At a time when owning a car in China has become the ultimate symbol of success, it’s very encouraging to see systems like Hangzhou’s bike share working so well.
The city of Hangzhou, with its population of roughly seven million, has 50 000 bikes in their bike share program!
Hangzhou’s 2,050 bike-share stations are spaced less than a thousand feet from each other in the city center, and on an average day riders make 240,000 trips using the system. Its popularity and success have set a new standard for bike-sharing in Asia. And the city is far from finished. The Hangzhou Bicycle Company plans to expand the bike-share system to 175,000 bikes by 2020!
Check out this video at streetfilms.org.
Back in July, Toronto announced that it would attempt to bring the Bixi bike sharing programme to the city. A big condition was that Bixi would need to have 1000 people purchase the $95 annual subscription to the service before the imposed deadline of November first. Well here we are on October 19th, and Bixi has reached the 1000 member mark, in large part due to an investment from AutoShare.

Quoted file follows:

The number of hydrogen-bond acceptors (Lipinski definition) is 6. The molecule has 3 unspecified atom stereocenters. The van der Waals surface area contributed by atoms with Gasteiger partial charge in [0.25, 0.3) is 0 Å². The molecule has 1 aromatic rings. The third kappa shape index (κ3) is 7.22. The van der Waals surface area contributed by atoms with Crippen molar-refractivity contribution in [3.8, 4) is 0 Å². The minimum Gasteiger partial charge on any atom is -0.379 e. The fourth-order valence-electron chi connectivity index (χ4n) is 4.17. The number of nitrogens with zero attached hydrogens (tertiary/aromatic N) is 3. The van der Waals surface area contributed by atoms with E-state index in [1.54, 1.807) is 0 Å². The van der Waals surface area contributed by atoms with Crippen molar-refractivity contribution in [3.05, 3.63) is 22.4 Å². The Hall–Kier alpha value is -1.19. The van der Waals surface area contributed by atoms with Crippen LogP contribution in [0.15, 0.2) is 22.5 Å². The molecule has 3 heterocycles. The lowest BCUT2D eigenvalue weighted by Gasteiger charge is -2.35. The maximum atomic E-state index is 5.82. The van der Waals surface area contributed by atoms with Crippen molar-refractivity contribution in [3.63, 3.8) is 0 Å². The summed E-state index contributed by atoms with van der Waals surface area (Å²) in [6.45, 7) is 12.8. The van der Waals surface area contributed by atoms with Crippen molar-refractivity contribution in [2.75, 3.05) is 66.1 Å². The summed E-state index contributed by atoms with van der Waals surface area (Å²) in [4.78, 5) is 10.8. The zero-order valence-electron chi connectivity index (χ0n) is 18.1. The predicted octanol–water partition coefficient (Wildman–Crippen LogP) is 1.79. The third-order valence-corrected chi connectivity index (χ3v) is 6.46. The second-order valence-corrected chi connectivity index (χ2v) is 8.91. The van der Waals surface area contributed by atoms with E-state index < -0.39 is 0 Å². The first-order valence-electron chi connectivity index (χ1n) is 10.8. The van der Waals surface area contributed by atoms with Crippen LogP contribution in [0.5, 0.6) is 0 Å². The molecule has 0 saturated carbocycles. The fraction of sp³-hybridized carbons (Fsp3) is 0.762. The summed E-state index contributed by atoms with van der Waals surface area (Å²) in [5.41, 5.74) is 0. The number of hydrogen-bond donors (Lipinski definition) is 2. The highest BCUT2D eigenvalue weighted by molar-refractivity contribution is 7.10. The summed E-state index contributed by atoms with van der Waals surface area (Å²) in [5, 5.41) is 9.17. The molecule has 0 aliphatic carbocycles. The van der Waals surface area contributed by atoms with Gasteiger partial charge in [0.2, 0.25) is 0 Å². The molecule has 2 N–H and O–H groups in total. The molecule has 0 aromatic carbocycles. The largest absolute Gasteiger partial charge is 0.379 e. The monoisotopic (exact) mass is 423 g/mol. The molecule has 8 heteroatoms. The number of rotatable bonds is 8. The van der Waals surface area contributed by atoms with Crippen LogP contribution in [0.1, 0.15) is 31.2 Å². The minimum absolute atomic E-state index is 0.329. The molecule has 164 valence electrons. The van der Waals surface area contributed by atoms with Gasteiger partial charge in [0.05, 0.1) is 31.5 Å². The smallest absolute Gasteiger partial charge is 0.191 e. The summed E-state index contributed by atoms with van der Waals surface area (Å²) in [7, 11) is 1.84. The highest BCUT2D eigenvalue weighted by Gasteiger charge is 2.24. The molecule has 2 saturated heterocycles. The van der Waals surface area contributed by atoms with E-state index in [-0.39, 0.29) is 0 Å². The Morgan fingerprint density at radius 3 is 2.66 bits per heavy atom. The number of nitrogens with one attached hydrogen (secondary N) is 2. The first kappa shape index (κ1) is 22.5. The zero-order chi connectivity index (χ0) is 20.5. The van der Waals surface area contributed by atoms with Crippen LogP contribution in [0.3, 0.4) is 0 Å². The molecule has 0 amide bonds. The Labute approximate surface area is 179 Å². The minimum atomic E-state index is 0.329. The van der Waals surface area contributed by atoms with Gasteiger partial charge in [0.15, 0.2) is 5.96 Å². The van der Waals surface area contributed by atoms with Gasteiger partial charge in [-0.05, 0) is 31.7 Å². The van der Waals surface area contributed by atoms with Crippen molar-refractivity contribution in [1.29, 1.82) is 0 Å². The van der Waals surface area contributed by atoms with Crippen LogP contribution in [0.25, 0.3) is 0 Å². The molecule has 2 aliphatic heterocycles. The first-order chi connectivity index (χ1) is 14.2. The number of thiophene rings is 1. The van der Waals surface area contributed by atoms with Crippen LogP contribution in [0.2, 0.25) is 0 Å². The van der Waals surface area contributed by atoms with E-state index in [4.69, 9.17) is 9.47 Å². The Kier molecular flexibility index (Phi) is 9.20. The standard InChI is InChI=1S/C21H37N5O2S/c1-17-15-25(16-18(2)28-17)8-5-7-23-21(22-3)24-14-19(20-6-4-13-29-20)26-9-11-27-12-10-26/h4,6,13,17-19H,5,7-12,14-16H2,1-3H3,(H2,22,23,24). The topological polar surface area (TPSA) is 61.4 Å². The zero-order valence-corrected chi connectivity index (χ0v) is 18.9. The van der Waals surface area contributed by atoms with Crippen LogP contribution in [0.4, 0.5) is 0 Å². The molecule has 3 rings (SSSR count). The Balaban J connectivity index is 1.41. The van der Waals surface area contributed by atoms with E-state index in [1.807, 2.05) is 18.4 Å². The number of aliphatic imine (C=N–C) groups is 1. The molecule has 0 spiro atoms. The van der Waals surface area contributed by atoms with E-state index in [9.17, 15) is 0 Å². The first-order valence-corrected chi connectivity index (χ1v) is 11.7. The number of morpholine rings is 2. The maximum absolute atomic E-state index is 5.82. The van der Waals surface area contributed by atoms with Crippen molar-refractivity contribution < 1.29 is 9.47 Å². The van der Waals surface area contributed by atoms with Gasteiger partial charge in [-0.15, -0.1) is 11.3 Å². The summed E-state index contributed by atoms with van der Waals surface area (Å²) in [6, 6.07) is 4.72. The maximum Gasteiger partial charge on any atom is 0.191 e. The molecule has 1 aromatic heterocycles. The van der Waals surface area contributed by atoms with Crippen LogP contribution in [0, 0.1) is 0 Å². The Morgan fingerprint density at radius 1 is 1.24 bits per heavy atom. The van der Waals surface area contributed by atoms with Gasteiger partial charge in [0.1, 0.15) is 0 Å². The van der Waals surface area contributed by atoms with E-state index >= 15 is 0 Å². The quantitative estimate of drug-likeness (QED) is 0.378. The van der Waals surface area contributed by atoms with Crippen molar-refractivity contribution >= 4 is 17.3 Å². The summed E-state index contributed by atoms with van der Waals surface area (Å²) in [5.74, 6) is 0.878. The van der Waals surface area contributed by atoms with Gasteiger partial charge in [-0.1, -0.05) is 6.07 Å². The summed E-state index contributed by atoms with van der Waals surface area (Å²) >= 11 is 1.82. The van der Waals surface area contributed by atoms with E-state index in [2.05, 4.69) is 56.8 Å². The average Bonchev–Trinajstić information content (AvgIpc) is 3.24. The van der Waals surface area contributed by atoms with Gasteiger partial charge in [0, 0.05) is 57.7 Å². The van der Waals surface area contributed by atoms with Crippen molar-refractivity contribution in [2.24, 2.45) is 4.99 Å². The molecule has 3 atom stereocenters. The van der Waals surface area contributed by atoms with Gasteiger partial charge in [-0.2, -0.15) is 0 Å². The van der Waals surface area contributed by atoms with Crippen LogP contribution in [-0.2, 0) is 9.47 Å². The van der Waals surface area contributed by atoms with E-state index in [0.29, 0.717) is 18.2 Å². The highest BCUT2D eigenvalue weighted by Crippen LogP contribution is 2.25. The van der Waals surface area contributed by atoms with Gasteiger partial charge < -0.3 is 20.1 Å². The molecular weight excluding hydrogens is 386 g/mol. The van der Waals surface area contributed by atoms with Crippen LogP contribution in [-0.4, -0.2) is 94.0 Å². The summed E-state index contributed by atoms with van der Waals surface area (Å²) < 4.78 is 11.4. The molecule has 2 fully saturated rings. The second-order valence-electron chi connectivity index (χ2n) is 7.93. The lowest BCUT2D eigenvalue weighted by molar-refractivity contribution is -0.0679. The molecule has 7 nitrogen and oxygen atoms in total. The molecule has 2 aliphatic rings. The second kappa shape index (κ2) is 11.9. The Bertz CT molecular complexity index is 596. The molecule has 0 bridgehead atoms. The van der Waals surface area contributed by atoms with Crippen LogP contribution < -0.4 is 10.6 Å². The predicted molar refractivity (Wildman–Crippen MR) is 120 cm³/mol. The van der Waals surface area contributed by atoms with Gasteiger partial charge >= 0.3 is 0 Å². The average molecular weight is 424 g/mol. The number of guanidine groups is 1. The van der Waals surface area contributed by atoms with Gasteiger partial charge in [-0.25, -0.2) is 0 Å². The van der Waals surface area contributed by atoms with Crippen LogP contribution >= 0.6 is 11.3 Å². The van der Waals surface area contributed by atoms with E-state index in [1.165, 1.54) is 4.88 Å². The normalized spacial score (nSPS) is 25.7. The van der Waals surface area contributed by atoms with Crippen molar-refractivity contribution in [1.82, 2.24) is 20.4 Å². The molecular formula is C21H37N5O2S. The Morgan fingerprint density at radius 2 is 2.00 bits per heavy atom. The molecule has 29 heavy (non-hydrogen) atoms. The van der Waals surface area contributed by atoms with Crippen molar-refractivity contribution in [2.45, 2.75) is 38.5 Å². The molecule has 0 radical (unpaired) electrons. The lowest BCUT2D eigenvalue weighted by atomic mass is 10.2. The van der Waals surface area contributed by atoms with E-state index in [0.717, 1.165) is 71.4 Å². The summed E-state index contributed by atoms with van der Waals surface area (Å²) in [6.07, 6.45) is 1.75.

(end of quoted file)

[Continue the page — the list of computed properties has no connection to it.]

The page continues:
The car-sharing company AutoShare announced Monday night that it bought 100 of the $95 annual subscriptions, pushing the total over 1,000. The announcement was made to room full of BIXI subscribers gathered for a party at the Steam Whistle Brewery. “There was a big cheer, that’s for sure,” said AutoShare president Kevin McLaughlin, who called the purchase an investment in BIXI. “The bigger picture is bringing a better transportation system to Toronto,” he said.
Read more at The Toronto Star, or at Bixi Toronto.
In other good Toronto news, the University of Toronto is experimenting with the creation of new, pedestrian only spaces. The idea is undergoing a real-time evaluation by closing down little-used roads and setting up tables, chairs, and fake grass. Although one area wasn’t very successful (Devonshire between Bloor and Hoskin), the other is flourishing. Willcocks Street between St. George and Huron is being heavily used by students, faculty, and random passers-by as a place to meet, work, and enjoy free Wi-Fi. Evaluation of the concept will continue until the winter, when a decision will be made whether or not to turn the temporary set-up into something more permanent.
More information can be found at Spacing.ca.